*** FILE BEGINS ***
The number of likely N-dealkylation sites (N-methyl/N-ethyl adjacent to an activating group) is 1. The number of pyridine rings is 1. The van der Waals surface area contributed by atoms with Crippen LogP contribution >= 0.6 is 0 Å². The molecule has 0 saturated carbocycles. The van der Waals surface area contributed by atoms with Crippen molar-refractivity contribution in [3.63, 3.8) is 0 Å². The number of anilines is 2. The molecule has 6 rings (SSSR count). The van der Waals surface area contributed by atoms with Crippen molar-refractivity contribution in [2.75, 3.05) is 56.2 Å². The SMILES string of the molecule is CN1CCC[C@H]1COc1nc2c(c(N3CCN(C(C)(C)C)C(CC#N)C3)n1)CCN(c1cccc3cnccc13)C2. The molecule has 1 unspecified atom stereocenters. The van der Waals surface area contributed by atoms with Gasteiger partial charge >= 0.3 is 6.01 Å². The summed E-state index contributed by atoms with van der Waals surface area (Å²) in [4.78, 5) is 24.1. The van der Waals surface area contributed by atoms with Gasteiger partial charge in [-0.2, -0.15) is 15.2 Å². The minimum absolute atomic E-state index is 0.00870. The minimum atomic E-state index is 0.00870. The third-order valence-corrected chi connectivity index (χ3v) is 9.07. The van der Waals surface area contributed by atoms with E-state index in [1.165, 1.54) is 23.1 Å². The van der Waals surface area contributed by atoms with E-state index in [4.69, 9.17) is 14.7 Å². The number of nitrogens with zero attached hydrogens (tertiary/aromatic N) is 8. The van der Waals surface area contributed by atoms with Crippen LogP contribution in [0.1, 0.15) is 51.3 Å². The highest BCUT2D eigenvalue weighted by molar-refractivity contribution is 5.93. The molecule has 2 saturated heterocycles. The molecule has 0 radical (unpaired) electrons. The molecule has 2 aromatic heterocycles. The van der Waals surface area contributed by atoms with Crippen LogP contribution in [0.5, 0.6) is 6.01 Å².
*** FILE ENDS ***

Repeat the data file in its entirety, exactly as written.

The number of likely N-dealkylation sites (N-methyl/N-ethyl adjacent to an activating group) is 1. The number of pyridine rings is 1. The van der Waals surface area contributed by atoms with Crippen LogP contribution >= 0.6 is 0 Å². The molecule has 0 saturated carbocycles. The van der Waals surface area contributed by atoms with Crippen molar-refractivity contribution in [3.63, 3.8) is 0 Å². The number of anilines is 2. The molecule has 6 rings (SSSR count). The van der Waals surface area contributed by atoms with Crippen molar-refractivity contribution in [2.75, 3.05) is 56.2 Å². The SMILES string of the molecule is CN1CCC[C@H]1COc1nc2c(c(N3CCN(C(C)(C)C)C(CC#N)C3)n1)CCN(c1cccc3cnccc13)C2. The molecule has 1 unspecified atom stereocenters. The van der Waals surface area contributed by atoms with Gasteiger partial charge >= 0.3 is 6.01 Å². The summed E-state index contributed by atoms with van der Waals surface area (Å²) in [4.78, 5) is 24.1. The van der Waals surface area contributed by atoms with Gasteiger partial charge in [-0.2, -0.15) is 15.2 Å². The minimum absolute atomic E-state index is 0.00870. The minimum atomic E-state index is 0.00870. The third-order valence-corrected chi connectivity index (χ3v) is 9.07. The van der Waals surface area contributed by atoms with E-state index in [1.165, 1.54) is 23.1 Å². The van der Waals surface area contributed by atoms with E-state index in [4.69, 9.17) is 14.7 Å². The number of nitrogens with zero attached hydrogens (tertiary/aromatic N) is 8. The van der Waals surface area contributed by atoms with Crippen LogP contribution in [0.1, 0.15) is 51.3 Å². The highest BCUT2D eigenvalue weighted by molar-refractivity contribution is 5.93. The molecule has 2 saturated heterocycles. The molecule has 0 radical (unpaired) electrons. The molecule has 2 aromatic heterocycles. The van der Waals surface area contributed by atoms with Crippen LogP contribution in [0.5, 0.6) is 6.01 Å².